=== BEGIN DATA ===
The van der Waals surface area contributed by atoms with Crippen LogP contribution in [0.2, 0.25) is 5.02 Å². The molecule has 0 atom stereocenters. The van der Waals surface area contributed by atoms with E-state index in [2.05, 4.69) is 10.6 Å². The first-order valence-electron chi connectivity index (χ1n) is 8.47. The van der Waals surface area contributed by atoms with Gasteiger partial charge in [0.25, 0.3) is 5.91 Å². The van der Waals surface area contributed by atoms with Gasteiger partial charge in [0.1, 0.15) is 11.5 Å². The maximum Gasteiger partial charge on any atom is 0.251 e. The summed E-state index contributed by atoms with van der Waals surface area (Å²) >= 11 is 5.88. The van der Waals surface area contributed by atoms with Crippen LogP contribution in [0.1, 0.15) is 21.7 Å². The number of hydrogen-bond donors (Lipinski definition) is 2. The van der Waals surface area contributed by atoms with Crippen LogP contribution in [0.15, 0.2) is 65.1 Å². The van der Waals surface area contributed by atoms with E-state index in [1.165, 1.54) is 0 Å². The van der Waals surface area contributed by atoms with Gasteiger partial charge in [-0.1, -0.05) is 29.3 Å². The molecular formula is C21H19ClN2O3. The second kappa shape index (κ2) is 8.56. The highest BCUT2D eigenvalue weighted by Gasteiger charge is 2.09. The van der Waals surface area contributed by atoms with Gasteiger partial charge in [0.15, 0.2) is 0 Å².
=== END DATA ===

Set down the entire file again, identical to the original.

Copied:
The van der Waals surface area contributed by atoms with Crippen LogP contribution in [0.2, 0.25) is 5.02 Å². The molecule has 0 atom stereocenters. The van der Waals surface area contributed by atoms with E-state index in [2.05, 4.69) is 10.6 Å². The first-order valence-electron chi connectivity index (χ1n) is 8.47. The van der Waals surface area contributed by atoms with Gasteiger partial charge in [0.25, 0.3) is 5.91 Å². The van der Waals surface area contributed by atoms with Gasteiger partial charge in [0.1, 0.15) is 11.5 Å². The maximum Gasteiger partial charge on any atom is 0.251 e. The summed E-state index contributed by atoms with van der Waals surface area (Å²) >= 11 is 5.88. The van der Waals surface area contributed by atoms with Crippen LogP contribution in [0.1, 0.15) is 21.7 Å². The number of hydrogen-bond donors (Lipinski definition) is 2. The van der Waals surface area contributed by atoms with Crippen LogP contribution in [0.15, 0.2) is 65.1 Å². The van der Waals surface area contributed by atoms with E-state index in [1.165, 1.54) is 0 Å². The van der Waals surface area contributed by atoms with Gasteiger partial charge in [-0.1, -0.05) is 29.3 Å². The molecular formula is C21H19ClN2O3. The second kappa shape index (κ2) is 8.56. The highest BCUT2D eigenvalue weighted by Gasteiger charge is 2.09. The van der Waals surface area contributed by atoms with Gasteiger partial charge in [0.15, 0.2) is 0 Å².